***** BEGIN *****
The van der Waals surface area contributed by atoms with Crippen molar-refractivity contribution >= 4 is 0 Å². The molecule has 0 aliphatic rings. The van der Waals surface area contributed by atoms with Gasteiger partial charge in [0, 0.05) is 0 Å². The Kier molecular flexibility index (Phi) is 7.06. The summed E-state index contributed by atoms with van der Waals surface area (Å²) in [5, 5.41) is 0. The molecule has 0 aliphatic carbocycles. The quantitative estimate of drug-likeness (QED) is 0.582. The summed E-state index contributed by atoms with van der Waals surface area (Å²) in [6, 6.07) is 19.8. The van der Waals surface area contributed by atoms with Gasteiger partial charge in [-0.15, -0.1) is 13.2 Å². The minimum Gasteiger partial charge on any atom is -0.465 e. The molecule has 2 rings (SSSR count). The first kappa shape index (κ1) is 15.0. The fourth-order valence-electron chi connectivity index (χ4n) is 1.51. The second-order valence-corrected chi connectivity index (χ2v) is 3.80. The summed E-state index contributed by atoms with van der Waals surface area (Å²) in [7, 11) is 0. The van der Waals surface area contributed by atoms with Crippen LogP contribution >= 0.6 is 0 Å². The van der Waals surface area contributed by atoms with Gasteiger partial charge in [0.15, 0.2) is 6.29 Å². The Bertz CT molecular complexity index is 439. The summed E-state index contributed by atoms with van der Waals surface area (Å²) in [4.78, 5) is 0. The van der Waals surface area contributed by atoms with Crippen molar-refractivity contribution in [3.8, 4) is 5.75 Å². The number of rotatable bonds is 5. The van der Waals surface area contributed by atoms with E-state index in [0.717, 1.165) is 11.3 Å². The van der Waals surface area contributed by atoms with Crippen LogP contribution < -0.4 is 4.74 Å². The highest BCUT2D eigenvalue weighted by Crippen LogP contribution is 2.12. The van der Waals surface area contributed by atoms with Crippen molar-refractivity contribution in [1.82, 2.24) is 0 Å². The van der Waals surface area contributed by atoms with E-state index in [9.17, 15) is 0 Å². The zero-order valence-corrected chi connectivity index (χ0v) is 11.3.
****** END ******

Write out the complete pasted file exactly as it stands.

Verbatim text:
The van der Waals surface area contributed by atoms with Crippen molar-refractivity contribution >= 4 is 0 Å². The molecule has 0 aliphatic rings. The van der Waals surface area contributed by atoms with Gasteiger partial charge in [0, 0.05) is 0 Å². The Kier molecular flexibility index (Phi) is 7.06. The summed E-state index contributed by atoms with van der Waals surface area (Å²) in [5, 5.41) is 0. The molecule has 0 aliphatic carbocycles. The quantitative estimate of drug-likeness (QED) is 0.582. The summed E-state index contributed by atoms with van der Waals surface area (Å²) in [6, 6.07) is 19.8. The van der Waals surface area contributed by atoms with Gasteiger partial charge in [-0.15, -0.1) is 13.2 Å². The minimum Gasteiger partial charge on any atom is -0.465 e. The molecule has 2 rings (SSSR count). The first kappa shape index (κ1) is 15.0. The fourth-order valence-electron chi connectivity index (χ4n) is 1.51. The second-order valence-corrected chi connectivity index (χ2v) is 3.80. The summed E-state index contributed by atoms with van der Waals surface area (Å²) in [7, 11) is 0. The van der Waals surface area contributed by atoms with Crippen LogP contribution >= 0.6 is 0 Å². The van der Waals surface area contributed by atoms with Gasteiger partial charge in [0.15, 0.2) is 6.29 Å². The Bertz CT molecular complexity index is 439. The summed E-state index contributed by atoms with van der Waals surface area (Å²) in [4.78, 5) is 0. The van der Waals surface area contributed by atoms with Crippen molar-refractivity contribution in [3.8, 4) is 5.75 Å². The number of rotatable bonds is 5. The van der Waals surface area contributed by atoms with E-state index in [0.717, 1.165) is 11.3 Å². The van der Waals surface area contributed by atoms with Crippen LogP contribution < -0.4 is 4.74 Å². The highest BCUT2D eigenvalue weighted by Crippen LogP contribution is 2.12. The van der Waals surface area contributed by atoms with Crippen molar-refractivity contribution in [1.82, 2.24) is 0 Å². The van der Waals surface area contributed by atoms with E-state index in [9.17, 15) is 0 Å². The zero-order valence-corrected chi connectivity index (χ0v) is 11.3.